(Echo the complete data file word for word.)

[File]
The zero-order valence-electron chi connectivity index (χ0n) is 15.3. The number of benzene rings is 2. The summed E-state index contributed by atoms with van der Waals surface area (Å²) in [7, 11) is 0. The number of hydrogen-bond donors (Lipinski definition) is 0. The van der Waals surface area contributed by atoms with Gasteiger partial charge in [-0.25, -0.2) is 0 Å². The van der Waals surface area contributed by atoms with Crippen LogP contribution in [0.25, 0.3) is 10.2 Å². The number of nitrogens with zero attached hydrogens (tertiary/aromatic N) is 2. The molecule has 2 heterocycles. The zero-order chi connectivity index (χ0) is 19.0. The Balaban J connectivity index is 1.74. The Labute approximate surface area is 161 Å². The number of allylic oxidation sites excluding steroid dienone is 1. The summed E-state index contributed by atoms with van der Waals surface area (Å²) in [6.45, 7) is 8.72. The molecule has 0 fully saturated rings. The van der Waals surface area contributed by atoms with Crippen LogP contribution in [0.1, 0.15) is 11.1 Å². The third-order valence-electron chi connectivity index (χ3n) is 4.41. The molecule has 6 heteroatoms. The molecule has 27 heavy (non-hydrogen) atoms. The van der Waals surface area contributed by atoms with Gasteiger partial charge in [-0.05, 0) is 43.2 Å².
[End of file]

The zero-order valence-electron chi connectivity index (χ0n) is 15.3. The number of benzene rings is 2. The summed E-state index contributed by atoms with van der Waals surface area (Å²) in [7, 11) is 0. The number of hydrogen-bond donors (Lipinski definition) is 0. The van der Waals surface area contributed by atoms with Gasteiger partial charge in [-0.25, -0.2) is 0 Å². The van der Waals surface area contributed by atoms with Crippen LogP contribution in [0.25, 0.3) is 10.2 Å². The number of nitrogens with zero attached hydrogens (tertiary/aromatic N) is 2. The molecule has 2 heterocycles. The zero-order chi connectivity index (χ0) is 19.0. The Balaban J connectivity index is 1.74. The Labute approximate surface area is 161 Å². The number of allylic oxidation sites excluding steroid dienone is 1. The summed E-state index contributed by atoms with van der Waals surface area (Å²) in [6.45, 7) is 8.72. The molecule has 0 fully saturated rings. The van der Waals surface area contributed by atoms with Crippen LogP contribution in [0.1, 0.15) is 11.1 Å². The third-order valence-electron chi connectivity index (χ3n) is 4.41. The molecule has 6 heteroatoms. The molecule has 27 heavy (non-hydrogen) atoms. The van der Waals surface area contributed by atoms with Gasteiger partial charge in [-0.05, 0) is 43.2 Å².